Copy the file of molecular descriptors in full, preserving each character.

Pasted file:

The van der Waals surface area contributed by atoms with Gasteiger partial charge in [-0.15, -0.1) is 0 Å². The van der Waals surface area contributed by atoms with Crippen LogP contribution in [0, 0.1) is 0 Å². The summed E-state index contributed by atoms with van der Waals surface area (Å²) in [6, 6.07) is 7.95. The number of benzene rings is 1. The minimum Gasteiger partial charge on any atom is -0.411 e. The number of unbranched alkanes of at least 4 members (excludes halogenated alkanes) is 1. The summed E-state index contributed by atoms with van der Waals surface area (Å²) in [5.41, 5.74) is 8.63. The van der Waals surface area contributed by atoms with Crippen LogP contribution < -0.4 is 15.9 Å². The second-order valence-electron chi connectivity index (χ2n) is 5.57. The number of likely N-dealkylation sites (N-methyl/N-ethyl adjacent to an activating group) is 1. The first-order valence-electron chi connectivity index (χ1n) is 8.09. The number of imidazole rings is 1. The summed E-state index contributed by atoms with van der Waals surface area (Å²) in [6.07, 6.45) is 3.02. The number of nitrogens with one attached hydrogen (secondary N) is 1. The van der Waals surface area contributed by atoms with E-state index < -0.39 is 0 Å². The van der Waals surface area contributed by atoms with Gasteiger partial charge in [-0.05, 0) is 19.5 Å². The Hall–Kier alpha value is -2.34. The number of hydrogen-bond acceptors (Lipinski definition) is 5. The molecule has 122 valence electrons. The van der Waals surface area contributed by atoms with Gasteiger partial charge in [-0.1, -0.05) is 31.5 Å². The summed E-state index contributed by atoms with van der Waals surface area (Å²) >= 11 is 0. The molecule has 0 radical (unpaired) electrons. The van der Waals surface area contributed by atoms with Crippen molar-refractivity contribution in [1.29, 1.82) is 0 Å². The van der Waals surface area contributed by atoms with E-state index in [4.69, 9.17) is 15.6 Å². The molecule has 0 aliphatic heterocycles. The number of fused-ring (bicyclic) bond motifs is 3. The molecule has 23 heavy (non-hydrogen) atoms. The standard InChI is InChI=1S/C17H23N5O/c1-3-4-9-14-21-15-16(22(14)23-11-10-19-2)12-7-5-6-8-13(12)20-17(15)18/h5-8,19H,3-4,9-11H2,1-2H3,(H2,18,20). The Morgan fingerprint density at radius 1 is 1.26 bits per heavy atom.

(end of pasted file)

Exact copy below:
The van der Waals surface area contributed by atoms with Gasteiger partial charge in [-0.15, -0.1) is 0 Å². The van der Waals surface area contributed by atoms with Crippen LogP contribution in [0, 0.1) is 0 Å². The summed E-state index contributed by atoms with van der Waals surface area (Å²) in [6, 6.07) is 7.95. The number of benzene rings is 1. The minimum Gasteiger partial charge on any atom is -0.411 e. The number of unbranched alkanes of at least 4 members (excludes halogenated alkanes) is 1. The summed E-state index contributed by atoms with van der Waals surface area (Å²) in [5.41, 5.74) is 8.63. The van der Waals surface area contributed by atoms with Crippen LogP contribution < -0.4 is 15.9 Å². The second-order valence-electron chi connectivity index (χ2n) is 5.57. The number of likely N-dealkylation sites (N-methyl/N-ethyl adjacent to an activating group) is 1. The first-order valence-electron chi connectivity index (χ1n) is 8.09. The number of imidazole rings is 1. The summed E-state index contributed by atoms with van der Waals surface area (Å²) in [6.07, 6.45) is 3.02. The number of nitrogens with one attached hydrogen (secondary N) is 1. The van der Waals surface area contributed by atoms with E-state index < -0.39 is 0 Å². The van der Waals surface area contributed by atoms with Gasteiger partial charge in [-0.05, 0) is 19.5 Å². The Hall–Kier alpha value is -2.34. The number of hydrogen-bond acceptors (Lipinski definition) is 5. The molecule has 122 valence electrons. The van der Waals surface area contributed by atoms with Gasteiger partial charge in [-0.1, -0.05) is 31.5 Å². The summed E-state index contributed by atoms with van der Waals surface area (Å²) >= 11 is 0. The molecule has 0 radical (unpaired) electrons. The van der Waals surface area contributed by atoms with Crippen molar-refractivity contribution in [1.29, 1.82) is 0 Å². The van der Waals surface area contributed by atoms with E-state index in [4.69, 9.17) is 15.6 Å². The molecule has 0 aliphatic heterocycles. The number of fused-ring (bicyclic) bond motifs is 3. The molecule has 23 heavy (non-hydrogen) atoms. The standard InChI is InChI=1S/C17H23N5O/c1-3-4-9-14-21-15-16(22(14)23-11-10-19-2)12-7-5-6-8-13(12)20-17(15)18/h5-8,19H,3-4,9-11H2,1-2H3,(H2,18,20). The Morgan fingerprint density at radius 1 is 1.26 bits per heavy atom.